What do Chinese mothers reminisce about with their children as compared with American mothers?
When we ask Chinese and American mothers to nominate important events to discuss with their children, Chinese mothers are more likely to bring up social events such as children having conflicts with others. European-American mothers are more likely to nominate personal events such as when the child experienced fear—saw a wild animal, heard a thunderstorm, something like that. When they share memories of fearful events, European-American mothers often provide emotional resolutions , they reassure the child, saying, "You were scared, but everything's OK now." When the Chinese mothers talk about social conflicts, they say things like "You don't have to fight with your cousin; she's your cousin, you should be friends with her." They try to help the child to re-establish a damaged relationship.
What's the significance of these contrasting memory styles?
Those different versions of autobiographical memory can reinforce different cultural construals of the self. Memories that focus on the individual as a central character of the story help to reinforce an independent self, whereas memories that focus on important others and social interactions help to reinforce an interdependent self.
One style is not better than the other. They are each adaptive within their own cultures. In American culture, remembering your own experiences is critical, because you need to construct a unique identity. Elaborate memory conversations are important to help children learn that skill. In Chinese culture, the hierarchy of the mother-child relationship is more important than building a unique identity. In both cases, the mother-child conversation is a socializing practice that tends to reinforce what's important in the culture. In American culture, it's important to have a child who is outgoing, who is not fearful, who has her own thoughts and feelings, who can do independent exploration. In Chinese culture, it's very important to make peace with others, to establish social harmony with others.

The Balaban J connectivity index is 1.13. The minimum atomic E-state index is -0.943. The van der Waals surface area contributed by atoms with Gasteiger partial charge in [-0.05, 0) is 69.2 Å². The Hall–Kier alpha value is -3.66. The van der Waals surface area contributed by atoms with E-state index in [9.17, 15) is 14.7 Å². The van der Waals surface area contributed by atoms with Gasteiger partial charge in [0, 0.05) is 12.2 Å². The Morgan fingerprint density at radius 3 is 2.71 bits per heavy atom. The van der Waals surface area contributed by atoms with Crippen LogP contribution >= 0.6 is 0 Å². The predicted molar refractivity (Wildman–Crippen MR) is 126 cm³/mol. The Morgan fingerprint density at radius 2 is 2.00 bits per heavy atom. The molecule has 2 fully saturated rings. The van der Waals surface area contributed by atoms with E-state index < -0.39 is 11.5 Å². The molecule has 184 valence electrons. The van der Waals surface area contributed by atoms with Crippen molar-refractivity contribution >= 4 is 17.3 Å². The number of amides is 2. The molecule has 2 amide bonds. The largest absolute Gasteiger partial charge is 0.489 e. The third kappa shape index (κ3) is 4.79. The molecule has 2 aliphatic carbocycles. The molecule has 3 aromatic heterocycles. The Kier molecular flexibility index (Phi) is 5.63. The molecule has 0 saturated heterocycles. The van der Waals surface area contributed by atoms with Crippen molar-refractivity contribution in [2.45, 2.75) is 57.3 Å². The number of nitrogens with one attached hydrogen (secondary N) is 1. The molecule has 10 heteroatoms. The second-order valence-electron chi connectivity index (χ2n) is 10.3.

Wang, Q. (2008). Emotion knowledge and autobiographical memory across the preschool years: A cross-cultural longitudinal investigation. Cognition, 108, 117-135.
Wang, Q. (2008). Being American, being Asian: The bicultural self and autobiographical memory in Asian Americans. Cognition, 107, 743-751.
Wang, Q. (2007). "Remember when you got the big, big bulldozer?" Mother-child reminiscing over time and across cultures. Social Cognition, 25, 455-471.
Wang, Q. (2006). Culture and the development of self-knowledge. Current Directions in Pyschological Science, 15, 4, 182-187.
Wang, Q. & Fivush, R. (2005). Mother-child conversations of emotionally salient events: Exploring the functions of emotional reminiscing in European American and Chinese families. Social Development, 14, 473-495.